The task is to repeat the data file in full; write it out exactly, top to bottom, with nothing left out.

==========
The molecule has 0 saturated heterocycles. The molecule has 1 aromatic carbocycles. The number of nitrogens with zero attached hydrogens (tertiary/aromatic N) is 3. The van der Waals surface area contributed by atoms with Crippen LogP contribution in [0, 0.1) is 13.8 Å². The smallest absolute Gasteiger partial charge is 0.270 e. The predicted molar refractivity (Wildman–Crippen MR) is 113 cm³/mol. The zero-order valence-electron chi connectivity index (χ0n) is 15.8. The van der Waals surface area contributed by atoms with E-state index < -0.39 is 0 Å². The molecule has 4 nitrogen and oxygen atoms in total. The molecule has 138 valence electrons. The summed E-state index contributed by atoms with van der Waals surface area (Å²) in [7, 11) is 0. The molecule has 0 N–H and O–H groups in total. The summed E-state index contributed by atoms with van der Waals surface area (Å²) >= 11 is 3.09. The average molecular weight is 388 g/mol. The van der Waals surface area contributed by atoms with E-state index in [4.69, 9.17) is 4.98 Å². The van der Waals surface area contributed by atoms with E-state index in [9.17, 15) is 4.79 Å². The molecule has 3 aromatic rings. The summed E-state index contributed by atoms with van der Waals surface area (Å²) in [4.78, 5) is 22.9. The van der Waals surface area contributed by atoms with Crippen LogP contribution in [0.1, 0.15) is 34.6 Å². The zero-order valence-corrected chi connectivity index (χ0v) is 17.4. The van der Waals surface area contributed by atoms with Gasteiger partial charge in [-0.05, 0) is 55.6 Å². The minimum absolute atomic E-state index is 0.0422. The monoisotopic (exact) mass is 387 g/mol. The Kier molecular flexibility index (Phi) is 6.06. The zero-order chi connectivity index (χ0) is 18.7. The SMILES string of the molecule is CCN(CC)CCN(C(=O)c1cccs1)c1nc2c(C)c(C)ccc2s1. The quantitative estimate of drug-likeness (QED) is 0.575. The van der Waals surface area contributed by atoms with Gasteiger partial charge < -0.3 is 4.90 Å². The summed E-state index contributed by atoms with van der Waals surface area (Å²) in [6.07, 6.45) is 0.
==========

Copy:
The molecule has 0 saturated heterocycles. The molecule has 1 aromatic carbocycles. The number of nitrogens with zero attached hydrogens (tertiary/aromatic N) is 3. The van der Waals surface area contributed by atoms with Crippen LogP contribution in [0, 0.1) is 13.8 Å². The smallest absolute Gasteiger partial charge is 0.270 e. The predicted molar refractivity (Wildman–Crippen MR) is 113 cm³/mol. The zero-order valence-electron chi connectivity index (χ0n) is 15.8. The van der Waals surface area contributed by atoms with E-state index < -0.39 is 0 Å². The molecule has 4 nitrogen and oxygen atoms in total. The molecule has 138 valence electrons. The summed E-state index contributed by atoms with van der Waals surface area (Å²) in [7, 11) is 0. The molecule has 0 N–H and O–H groups in total. The summed E-state index contributed by atoms with van der Waals surface area (Å²) >= 11 is 3.09. The average molecular weight is 388 g/mol. The van der Waals surface area contributed by atoms with E-state index in [4.69, 9.17) is 4.98 Å². The van der Waals surface area contributed by atoms with E-state index in [9.17, 15) is 4.79 Å². The molecule has 3 aromatic rings. The summed E-state index contributed by atoms with van der Waals surface area (Å²) in [4.78, 5) is 22.9. The van der Waals surface area contributed by atoms with Crippen LogP contribution in [0.1, 0.15) is 34.6 Å². The zero-order valence-corrected chi connectivity index (χ0v) is 17.4. The van der Waals surface area contributed by atoms with Gasteiger partial charge in [-0.05, 0) is 55.6 Å². The minimum absolute atomic E-state index is 0.0422. The monoisotopic (exact) mass is 387 g/mol. The Kier molecular flexibility index (Phi) is 6.06. The zero-order chi connectivity index (χ0) is 18.7. The SMILES string of the molecule is CCN(CC)CCN(C(=O)c1cccs1)c1nc2c(C)c(C)ccc2s1. The quantitative estimate of drug-likeness (QED) is 0.575. The van der Waals surface area contributed by atoms with Gasteiger partial charge < -0.3 is 4.90 Å². The summed E-state index contributed by atoms with van der Waals surface area (Å²) in [6.07, 6.45) is 0.